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Palm And Nokia Team Up To Develop Hybrid Products

3Com’s Palm Computing and Nokia announced they will jointly develop a new class of products that combine a cellular phone with a handheld organizer using both the Palm OS and the Epoch platforms.

The products will be sold under the Nokia brand in the United States within the next two years. The resulting products will better integrate the Palm OS with cellular voice and data, the company said, and will still offer a “high level of compatibility” with current Palm software, according to Mark Bercow, 3Com VP of strategic alliances and platform development.

Nokia is the ninth supplier to license the Palm OS and the second cellular phone licensee. Qualcomm uses the Palm OS in its PDQ Smartphone.

Under the arrangements of the venture, Nokia will contribute the key wireless technologies, including wireless voice communications, compatible with both WAP (Wireless Access Protocol) and Bluetooth. The product will also support Palm’s web clipping system of abbreviating web sites for easier downloading to a handheld device.

When asked if the venture enhances the Palm’s position over Microsoft’s’ rival Windows CE platform, Bercow said the joint venture “positions us as the leader not only in handheld computing but now in smartphones. It definitely gives us a leg up.”

Diana Hwang, research manager for smart handhelds at International Data Corporation, Framingham, Mass., said the deal is somewhat of a “blow to Microsoft. I think it presents a little bit of a challenge. Nokia is a major handset manufacturer and they are putting some of their weight behind the Palm OS. At the same time, Microsoft is not sitting back and it is reworking its CE strategy for the phone market. The market is still emerging and there is still room for growth.”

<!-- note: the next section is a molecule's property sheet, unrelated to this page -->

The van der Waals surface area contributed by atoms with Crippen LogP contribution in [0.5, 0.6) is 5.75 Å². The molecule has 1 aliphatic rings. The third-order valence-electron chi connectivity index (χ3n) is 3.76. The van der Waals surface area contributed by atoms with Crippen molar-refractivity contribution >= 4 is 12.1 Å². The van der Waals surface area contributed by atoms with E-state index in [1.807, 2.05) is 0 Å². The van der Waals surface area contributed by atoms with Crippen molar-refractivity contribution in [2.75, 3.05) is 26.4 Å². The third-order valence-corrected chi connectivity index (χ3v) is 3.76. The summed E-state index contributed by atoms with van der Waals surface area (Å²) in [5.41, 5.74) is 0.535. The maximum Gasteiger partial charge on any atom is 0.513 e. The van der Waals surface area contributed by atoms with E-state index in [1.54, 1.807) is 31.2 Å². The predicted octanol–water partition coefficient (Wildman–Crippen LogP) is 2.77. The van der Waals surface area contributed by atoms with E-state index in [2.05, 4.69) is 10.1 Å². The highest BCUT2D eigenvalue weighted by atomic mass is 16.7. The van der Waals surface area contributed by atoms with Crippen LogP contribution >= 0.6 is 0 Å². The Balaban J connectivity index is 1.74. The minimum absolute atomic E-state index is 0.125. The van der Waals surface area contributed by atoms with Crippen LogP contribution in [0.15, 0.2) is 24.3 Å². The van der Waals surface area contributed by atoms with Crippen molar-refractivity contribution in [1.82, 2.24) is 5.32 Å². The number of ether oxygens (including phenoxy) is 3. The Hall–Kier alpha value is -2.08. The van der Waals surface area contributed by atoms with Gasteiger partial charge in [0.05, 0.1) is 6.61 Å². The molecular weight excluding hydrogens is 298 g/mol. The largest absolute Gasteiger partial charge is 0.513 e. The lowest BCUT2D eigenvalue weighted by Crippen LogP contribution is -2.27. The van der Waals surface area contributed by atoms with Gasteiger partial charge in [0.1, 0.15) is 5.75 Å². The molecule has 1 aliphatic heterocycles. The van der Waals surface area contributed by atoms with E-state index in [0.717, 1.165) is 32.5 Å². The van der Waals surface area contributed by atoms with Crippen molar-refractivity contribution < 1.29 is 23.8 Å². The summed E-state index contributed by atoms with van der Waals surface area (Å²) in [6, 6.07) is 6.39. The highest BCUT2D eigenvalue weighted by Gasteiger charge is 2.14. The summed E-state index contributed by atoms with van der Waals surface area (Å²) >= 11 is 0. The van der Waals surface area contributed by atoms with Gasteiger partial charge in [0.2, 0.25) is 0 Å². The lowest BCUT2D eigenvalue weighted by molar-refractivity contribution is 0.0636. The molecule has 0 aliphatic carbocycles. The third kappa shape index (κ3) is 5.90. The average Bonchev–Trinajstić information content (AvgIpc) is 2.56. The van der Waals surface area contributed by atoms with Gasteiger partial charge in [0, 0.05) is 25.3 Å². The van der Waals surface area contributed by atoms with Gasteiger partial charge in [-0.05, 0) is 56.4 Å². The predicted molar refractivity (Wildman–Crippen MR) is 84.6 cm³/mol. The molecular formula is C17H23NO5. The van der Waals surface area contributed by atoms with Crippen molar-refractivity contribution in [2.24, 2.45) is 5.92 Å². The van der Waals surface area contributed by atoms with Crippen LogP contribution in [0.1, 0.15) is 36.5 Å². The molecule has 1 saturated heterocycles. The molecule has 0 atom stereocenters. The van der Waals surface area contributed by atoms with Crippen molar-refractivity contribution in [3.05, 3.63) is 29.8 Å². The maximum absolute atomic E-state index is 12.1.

Microsoft’s Windows CE (WinCE) has had a few set backs in recent months as both Philips and LG discontinued their WinCE product offerings. Philips said it will exit the market for Microsoft-based handhelds after it sells through its remaining Nino 500 and 200 inventory.

In contrast, however, Casio is sold out through April on its pen-based color WinCE E-100 and E-105 handhelds.

Casio president Gary Rado attributes the products’ success to their ability to download video clips from the Internet and their MP3 capability. Also, “they were the first to have multimedia with 65,000 colors and the fastest processor at the time,” he said. Rado noted that Casio’s proprietary pen-based handhelds with PC cradle synchronization, the $99 PV-100 and $129 PV-200 (street prices) are also sold out.

Sharp VP and general manager of mobile systems, Stephen Wayne, said WinCE “is not going as quickly as everyone wanted it to — but it’s a matter of putting expectation levels in perspective versus what everyone wanted.” He said that the enterprise is beginning to embrace the platform and said most of Sharp’s business is in commercial sales.

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